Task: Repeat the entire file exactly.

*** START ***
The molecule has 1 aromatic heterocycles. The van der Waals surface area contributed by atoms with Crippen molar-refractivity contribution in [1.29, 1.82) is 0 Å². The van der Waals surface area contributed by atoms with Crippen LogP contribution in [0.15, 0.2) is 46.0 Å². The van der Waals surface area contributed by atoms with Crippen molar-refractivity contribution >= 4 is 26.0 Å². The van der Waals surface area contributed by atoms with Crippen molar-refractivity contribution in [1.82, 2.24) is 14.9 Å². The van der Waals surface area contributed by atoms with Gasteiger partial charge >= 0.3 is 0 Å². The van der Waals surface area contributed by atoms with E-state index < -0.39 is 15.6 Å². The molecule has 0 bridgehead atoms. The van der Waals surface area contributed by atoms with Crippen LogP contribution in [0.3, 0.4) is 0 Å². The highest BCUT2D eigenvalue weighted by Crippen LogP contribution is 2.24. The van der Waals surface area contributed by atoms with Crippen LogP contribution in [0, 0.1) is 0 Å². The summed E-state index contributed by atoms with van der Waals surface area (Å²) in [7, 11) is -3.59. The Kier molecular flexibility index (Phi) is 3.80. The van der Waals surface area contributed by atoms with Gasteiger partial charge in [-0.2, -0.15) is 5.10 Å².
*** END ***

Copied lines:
The molecule has 1 aromatic heterocycles. The van der Waals surface area contributed by atoms with Crippen molar-refractivity contribution in [1.29, 1.82) is 0 Å². The van der Waals surface area contributed by atoms with Crippen LogP contribution in [0.15, 0.2) is 46.0 Å². The van der Waals surface area contributed by atoms with Crippen molar-refractivity contribution >= 4 is 26.0 Å². The van der Waals surface area contributed by atoms with Crippen molar-refractivity contribution in [1.82, 2.24) is 14.9 Å². The van der Waals surface area contributed by atoms with Gasteiger partial charge >= 0.3 is 0 Å². The van der Waals surface area contributed by atoms with E-state index < -0.39 is 15.6 Å². The molecule has 0 bridgehead atoms. The van der Waals surface area contributed by atoms with Crippen LogP contribution in [0.3, 0.4) is 0 Å². The highest BCUT2D eigenvalue weighted by Crippen LogP contribution is 2.24. The van der Waals surface area contributed by atoms with Crippen LogP contribution in [0, 0.1) is 0 Å². The summed E-state index contributed by atoms with van der Waals surface area (Å²) in [7, 11) is -3.59. The Kier molecular flexibility index (Phi) is 3.80. The van der Waals surface area contributed by atoms with Gasteiger partial charge in [-0.2, -0.15) is 5.10 Å².